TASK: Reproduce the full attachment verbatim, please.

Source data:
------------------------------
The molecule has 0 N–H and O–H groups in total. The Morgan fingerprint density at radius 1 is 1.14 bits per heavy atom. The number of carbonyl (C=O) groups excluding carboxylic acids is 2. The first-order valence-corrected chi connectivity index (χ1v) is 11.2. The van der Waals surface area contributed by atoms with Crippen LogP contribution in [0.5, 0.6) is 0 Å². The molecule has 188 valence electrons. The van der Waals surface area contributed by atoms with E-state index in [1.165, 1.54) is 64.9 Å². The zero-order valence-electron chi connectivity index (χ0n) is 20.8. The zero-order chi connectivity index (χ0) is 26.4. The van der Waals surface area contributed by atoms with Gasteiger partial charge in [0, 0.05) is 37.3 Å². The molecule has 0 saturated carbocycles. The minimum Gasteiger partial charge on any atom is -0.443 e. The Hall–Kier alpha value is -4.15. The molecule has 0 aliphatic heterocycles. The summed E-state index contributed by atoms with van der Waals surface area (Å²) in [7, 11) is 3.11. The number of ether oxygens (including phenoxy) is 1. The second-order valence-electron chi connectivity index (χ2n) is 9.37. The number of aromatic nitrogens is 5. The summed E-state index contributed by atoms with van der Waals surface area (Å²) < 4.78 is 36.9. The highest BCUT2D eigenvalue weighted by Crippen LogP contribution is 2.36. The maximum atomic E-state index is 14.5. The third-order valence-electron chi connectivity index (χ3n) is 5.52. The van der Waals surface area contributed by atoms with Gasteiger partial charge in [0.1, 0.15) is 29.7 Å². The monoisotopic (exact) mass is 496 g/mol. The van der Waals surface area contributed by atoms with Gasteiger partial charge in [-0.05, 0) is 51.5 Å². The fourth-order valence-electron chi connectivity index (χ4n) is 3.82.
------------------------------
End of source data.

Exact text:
The molecule has 0 N–H and O–H groups in total. The Morgan fingerprint density at radius 1 is 1.14 bits per heavy atom. The number of carbonyl (C=O) groups excluding carboxylic acids is 2. The first-order valence-corrected chi connectivity index (χ1v) is 11.2. The van der Waals surface area contributed by atoms with Crippen LogP contribution in [0.5, 0.6) is 0 Å². The molecule has 188 valence electrons. The van der Waals surface area contributed by atoms with E-state index in [1.165, 1.54) is 64.9 Å². The zero-order valence-electron chi connectivity index (χ0n) is 20.8. The zero-order chi connectivity index (χ0) is 26.4. The van der Waals surface area contributed by atoms with Gasteiger partial charge in [0, 0.05) is 37.3 Å². The molecule has 0 saturated carbocycles. The minimum Gasteiger partial charge on any atom is -0.443 e. The Hall–Kier alpha value is -4.15. The molecule has 0 aliphatic heterocycles. The summed E-state index contributed by atoms with van der Waals surface area (Å²) in [7, 11) is 3.11. The number of ether oxygens (including phenoxy) is 1. The second-order valence-electron chi connectivity index (χ2n) is 9.37. The number of aromatic nitrogens is 5. The summed E-state index contributed by atoms with van der Waals surface area (Å²) < 4.78 is 36.9. The highest BCUT2D eigenvalue weighted by Crippen LogP contribution is 2.36. The maximum atomic E-state index is 14.5. The third-order valence-electron chi connectivity index (χ3n) is 5.52. The van der Waals surface area contributed by atoms with Gasteiger partial charge in [0.1, 0.15) is 29.7 Å². The monoisotopic (exact) mass is 496 g/mol. The van der Waals surface area contributed by atoms with Gasteiger partial charge in [-0.05, 0) is 51.5 Å². The fourth-order valence-electron chi connectivity index (χ4n) is 3.82.